Dragon DRW56274 USAF Lockheed C-5M Super Galaxy Airlifter - 418th Flight Test Squadron, 436th Airlift Wing (1:400 Scale)
"Obsolete weapons do not deter."
- British Prime Minister Margaret Thatcher
The Lockheed C-5 Galaxy is a large military transport aircraft built by Lockheed. It was designed to provide strategic heavy airlift over intercontinental distances and to carry outsize and oversize cargo. The C-5 Galaxy has been operated by the United States Air Force (USAF) since 1969 and is among the largest military aircraft in the world. The C-5M Super Galaxy is an upgraded version with new engines and modernized avionics designed to extend its service life beyond 2040.
The C-5 is a large high-wing cargo aircraft. It has a distinctive high T-tail, 25 degree wing sweep, and four TF39 turbofan engines mounted on pylons beneath the wings. The C-5 is similar in layout to its smaller predecessor, the C-141 Starlifter. The C-5 has 12 internal wing tanks and is equipped for aerial refueling. It has both nose and aft doors for "drive-through" loading and unloading of cargo.
The C-5 features a cargo compartment 121 ft (37 m) long, 13.5 ft (4.1 m) high, and 19 ft (5.8 m) wide, or just over 31,000 cu ft (880 m3). The compartment can accommodate up to 36 463L master pallets or a mix of palletized cargo and vehicles. The cargo hold of the C-5 is actually a foot longer than the length of the first powered flight by the Wright Brothers' Flyer at Kitty Hawk. The nose and aft doors open the full width and height of the cargo compartment to permit faster and easier loading. Ramps are full width at each end for loading double rows of vehicles.
It has an upper deck seating area for 73 passengers. The passengers face the rear of the aircraft, rather than forward. Its takeoff and landing distances, at maximum gross weight, are 8,300 ft (2,500 m) and 4,900 ft (1,500 m) respectively. Its high flotation main landing gear has 28 wheels to share the weight. The rear main landing gear is steerable for a smaller turning radius and it rotates 90 degrees horizontally before it is retracted after takeoff. The "kneeling" landing gear system permits lowering of the parked aircraft so the cargo floor is at truck-bed height to facilitate vehicle loading and unloading.
The Galaxy is capable of carrying nearly every type of the Army's combat equipment, including bulky items such as the 74 short tons (67 t) armored vehicle launched bridge (AVLB), from the United States to any location on the globe.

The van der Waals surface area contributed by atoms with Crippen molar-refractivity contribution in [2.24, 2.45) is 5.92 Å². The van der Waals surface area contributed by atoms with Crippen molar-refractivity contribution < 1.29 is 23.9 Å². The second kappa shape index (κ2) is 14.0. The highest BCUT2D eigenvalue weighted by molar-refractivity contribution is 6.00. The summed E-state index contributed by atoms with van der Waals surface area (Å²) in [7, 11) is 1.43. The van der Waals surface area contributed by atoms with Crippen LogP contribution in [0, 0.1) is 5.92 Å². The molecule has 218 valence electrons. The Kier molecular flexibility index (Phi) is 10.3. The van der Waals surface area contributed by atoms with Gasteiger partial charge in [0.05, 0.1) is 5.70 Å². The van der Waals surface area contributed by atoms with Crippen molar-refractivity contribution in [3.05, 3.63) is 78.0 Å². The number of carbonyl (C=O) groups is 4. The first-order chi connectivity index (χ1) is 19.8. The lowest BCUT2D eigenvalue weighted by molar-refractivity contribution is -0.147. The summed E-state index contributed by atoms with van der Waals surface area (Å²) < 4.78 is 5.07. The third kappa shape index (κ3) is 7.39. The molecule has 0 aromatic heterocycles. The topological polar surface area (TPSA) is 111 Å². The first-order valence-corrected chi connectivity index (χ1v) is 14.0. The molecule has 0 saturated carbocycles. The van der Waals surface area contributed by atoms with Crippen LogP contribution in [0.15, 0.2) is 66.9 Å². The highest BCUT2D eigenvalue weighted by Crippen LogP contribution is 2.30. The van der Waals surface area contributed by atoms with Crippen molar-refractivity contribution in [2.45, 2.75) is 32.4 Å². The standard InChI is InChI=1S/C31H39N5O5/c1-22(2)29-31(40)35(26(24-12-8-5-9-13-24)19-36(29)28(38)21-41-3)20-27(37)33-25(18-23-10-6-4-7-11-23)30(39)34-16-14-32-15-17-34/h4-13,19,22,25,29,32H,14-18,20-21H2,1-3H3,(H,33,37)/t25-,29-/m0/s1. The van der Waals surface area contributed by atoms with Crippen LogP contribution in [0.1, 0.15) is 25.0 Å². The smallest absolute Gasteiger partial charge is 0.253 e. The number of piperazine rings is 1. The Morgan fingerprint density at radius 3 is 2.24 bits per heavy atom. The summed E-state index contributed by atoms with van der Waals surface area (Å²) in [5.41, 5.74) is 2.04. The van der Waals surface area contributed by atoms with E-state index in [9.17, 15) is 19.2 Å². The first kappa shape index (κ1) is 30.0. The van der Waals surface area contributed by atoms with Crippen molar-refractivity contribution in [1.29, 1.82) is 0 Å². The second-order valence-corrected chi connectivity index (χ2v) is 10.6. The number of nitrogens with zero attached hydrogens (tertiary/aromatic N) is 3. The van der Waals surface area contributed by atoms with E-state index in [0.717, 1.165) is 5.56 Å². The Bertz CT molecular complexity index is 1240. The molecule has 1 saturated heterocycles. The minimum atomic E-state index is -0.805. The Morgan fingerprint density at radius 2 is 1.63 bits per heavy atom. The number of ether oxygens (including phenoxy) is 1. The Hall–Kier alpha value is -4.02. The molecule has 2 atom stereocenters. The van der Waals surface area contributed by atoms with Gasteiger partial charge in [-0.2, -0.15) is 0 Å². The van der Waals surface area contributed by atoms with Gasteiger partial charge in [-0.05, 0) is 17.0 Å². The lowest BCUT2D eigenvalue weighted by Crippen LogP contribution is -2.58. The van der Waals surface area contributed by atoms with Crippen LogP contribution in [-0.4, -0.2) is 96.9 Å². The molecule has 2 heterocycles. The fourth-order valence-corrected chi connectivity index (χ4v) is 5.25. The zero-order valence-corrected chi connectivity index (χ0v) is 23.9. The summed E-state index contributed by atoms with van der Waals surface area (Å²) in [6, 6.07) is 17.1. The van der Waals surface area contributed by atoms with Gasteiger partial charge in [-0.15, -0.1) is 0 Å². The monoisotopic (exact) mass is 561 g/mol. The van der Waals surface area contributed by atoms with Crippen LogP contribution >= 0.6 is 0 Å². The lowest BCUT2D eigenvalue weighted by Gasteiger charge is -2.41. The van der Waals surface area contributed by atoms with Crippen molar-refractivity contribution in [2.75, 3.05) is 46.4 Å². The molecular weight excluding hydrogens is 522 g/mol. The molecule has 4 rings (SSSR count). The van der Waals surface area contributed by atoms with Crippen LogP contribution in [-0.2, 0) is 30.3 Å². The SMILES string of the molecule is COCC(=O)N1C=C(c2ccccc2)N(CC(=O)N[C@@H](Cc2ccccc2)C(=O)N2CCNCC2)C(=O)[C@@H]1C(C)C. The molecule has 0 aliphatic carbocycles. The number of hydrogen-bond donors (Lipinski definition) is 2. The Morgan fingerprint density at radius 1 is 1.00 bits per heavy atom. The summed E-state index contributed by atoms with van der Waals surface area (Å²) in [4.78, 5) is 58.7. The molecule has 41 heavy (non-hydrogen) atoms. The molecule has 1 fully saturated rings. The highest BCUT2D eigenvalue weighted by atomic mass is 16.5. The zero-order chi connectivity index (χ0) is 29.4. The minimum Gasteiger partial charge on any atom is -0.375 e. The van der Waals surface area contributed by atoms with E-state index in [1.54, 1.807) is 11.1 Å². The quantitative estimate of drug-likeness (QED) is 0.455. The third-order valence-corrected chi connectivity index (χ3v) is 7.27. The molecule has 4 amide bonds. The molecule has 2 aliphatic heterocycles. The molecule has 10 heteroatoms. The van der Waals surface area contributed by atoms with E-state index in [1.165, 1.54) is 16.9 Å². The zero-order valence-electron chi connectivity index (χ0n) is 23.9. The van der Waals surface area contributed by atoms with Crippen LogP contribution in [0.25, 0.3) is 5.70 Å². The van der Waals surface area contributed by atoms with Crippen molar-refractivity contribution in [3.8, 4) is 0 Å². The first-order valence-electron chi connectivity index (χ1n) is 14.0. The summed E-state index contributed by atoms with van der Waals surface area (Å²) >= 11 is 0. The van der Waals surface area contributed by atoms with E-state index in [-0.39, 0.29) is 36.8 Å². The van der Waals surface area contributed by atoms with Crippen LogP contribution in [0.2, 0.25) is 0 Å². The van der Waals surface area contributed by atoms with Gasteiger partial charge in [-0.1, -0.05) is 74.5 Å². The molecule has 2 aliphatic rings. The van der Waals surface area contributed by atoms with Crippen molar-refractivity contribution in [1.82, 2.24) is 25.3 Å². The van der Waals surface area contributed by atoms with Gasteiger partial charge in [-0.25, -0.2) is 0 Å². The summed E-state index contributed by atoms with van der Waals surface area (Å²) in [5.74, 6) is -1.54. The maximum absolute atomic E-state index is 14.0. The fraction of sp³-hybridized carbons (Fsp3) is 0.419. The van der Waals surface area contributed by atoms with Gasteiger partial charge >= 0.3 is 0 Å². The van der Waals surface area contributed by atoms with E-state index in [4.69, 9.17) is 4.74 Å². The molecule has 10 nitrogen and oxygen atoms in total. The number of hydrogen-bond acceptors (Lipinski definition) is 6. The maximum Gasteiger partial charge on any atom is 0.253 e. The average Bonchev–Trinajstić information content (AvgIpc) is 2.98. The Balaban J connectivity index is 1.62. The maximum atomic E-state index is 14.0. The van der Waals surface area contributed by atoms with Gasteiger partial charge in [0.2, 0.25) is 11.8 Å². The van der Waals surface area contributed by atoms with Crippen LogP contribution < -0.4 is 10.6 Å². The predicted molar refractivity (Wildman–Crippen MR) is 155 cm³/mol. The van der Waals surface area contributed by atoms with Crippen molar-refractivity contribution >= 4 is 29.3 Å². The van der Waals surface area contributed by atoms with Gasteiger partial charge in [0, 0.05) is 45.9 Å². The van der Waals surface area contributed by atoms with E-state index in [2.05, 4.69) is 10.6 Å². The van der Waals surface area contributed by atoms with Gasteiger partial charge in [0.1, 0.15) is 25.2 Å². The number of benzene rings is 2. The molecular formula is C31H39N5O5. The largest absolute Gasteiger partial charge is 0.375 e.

One of the unique features was the crosswind landing system that allows the landing gear to be offset up to 20 degrees either side of centerline. When the main landing gear was down (MLG) all the other 28 wheels would be slaved to the MLG and driven by hydraulic actuators to the same offset.
Dragon Warbirds has produced the original C-5 in model form before, but now comes the C-5M Super Galaxy for the first time. The model depicts a test aircraft that has a special nose containing flight-testing equipment. Detail is finely rendered, and the aircraft is made exactly to the correct scale dimensions. Naturally, the die-cast model features the required new GE engines that were fitted to the C-5M. This aircraft, with more power and greater efficiency, is now airborne in the Warbirds range from Dragon!
Wingspan: 7-1/2 inches
Length: 6-3/4 inches
Release Date: December 2011
Historical Account: "A Galaxy, Far, Far Away" - Following a study showing 80% of the C-5 airframe service life remaining, AMC began an aggressive program to modernize all remaining C-5Bs and C-5Cs and many of the C-5As. The C-5 Avionics Modernization Program (AMP) began in 1998 and includes upgrading avionics to Global Air Traffic Management compliance, improving communications, new flat panel displays, improving navigation and safety equipment, and installing a new autopilot system. The first flight of a C-5 with AMP (85-0004) occurred on December 21st, 2002.
The Reliability Enhancement and Re-engining Program (RERP) began in 2006. It includes new General Electric F138-GE-100 (CF6-80C2) engines, pylons and auxiliary power units, upgrades to aircraft skin and frame, landing gear, cockpit and pressurization systems. The CF6 engine produces 22% more thrust (for 50,000 lbf/220 kN) from each engine, providing a 30% shorter takeoff, a 38% higher climb rate to initial altitude, an increased cargo load and a longer range. Upgraded C-5s are designated C-5M Super Galaxy.